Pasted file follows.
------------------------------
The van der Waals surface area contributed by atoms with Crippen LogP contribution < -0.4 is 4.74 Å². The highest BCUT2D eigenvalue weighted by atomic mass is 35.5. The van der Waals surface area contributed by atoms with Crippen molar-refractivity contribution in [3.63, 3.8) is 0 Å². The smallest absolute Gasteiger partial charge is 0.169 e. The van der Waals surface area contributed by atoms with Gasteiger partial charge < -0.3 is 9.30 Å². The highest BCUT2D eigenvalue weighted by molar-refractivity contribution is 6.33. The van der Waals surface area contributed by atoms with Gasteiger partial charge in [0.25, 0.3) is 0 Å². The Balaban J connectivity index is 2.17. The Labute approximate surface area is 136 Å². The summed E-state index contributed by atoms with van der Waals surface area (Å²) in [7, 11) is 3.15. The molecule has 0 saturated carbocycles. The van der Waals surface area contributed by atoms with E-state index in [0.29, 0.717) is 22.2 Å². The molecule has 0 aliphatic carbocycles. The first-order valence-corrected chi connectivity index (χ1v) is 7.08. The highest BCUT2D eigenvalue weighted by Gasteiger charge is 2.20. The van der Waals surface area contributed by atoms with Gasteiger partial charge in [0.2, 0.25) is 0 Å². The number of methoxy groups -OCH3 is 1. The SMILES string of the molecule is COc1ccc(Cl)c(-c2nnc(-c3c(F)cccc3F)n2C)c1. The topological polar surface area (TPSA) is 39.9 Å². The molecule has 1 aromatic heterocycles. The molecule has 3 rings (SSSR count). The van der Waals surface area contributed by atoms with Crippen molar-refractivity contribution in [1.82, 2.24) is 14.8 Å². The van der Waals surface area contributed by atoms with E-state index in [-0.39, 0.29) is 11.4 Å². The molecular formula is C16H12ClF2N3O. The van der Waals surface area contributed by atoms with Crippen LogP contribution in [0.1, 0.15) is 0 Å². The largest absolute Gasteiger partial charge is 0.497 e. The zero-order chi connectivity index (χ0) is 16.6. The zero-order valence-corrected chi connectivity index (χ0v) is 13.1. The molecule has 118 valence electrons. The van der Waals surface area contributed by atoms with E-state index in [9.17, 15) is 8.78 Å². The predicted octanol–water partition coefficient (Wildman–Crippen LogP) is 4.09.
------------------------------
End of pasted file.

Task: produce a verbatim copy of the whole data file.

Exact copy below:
The van der Waals surface area contributed by atoms with Crippen LogP contribution < -0.4 is 4.74 Å². The highest BCUT2D eigenvalue weighted by atomic mass is 35.5. The van der Waals surface area contributed by atoms with Crippen molar-refractivity contribution in [3.63, 3.8) is 0 Å². The smallest absolute Gasteiger partial charge is 0.169 e. The van der Waals surface area contributed by atoms with Gasteiger partial charge < -0.3 is 9.30 Å². The highest BCUT2D eigenvalue weighted by molar-refractivity contribution is 6.33. The van der Waals surface area contributed by atoms with Gasteiger partial charge in [0.25, 0.3) is 0 Å². The Balaban J connectivity index is 2.17. The Labute approximate surface area is 136 Å². The summed E-state index contributed by atoms with van der Waals surface area (Å²) in [7, 11) is 3.15. The molecule has 0 saturated carbocycles. The van der Waals surface area contributed by atoms with E-state index in [0.29, 0.717) is 22.2 Å². The molecule has 0 aliphatic carbocycles. The first-order valence-corrected chi connectivity index (χ1v) is 7.08. The highest BCUT2D eigenvalue weighted by Gasteiger charge is 2.20. The van der Waals surface area contributed by atoms with Gasteiger partial charge in [0.2, 0.25) is 0 Å². The number of methoxy groups -OCH3 is 1. The SMILES string of the molecule is COc1ccc(Cl)c(-c2nnc(-c3c(F)cccc3F)n2C)c1. The topological polar surface area (TPSA) is 39.9 Å². The molecule has 1 aromatic heterocycles. The molecule has 3 rings (SSSR count). The van der Waals surface area contributed by atoms with Crippen molar-refractivity contribution in [1.82, 2.24) is 14.8 Å². The van der Waals surface area contributed by atoms with E-state index in [-0.39, 0.29) is 11.4 Å². The molecular formula is C16H12ClF2N3O. The van der Waals surface area contributed by atoms with Crippen LogP contribution in [0.1, 0.15) is 0 Å². The largest absolute Gasteiger partial charge is 0.497 e. The zero-order chi connectivity index (χ0) is 16.6. The zero-order valence-corrected chi connectivity index (χ0v) is 13.1. The molecule has 118 valence electrons. The van der Waals surface area contributed by atoms with E-state index in [9.17, 15) is 8.78 Å². The predicted octanol–water partition coefficient (Wildman–Crippen LogP) is 4.09.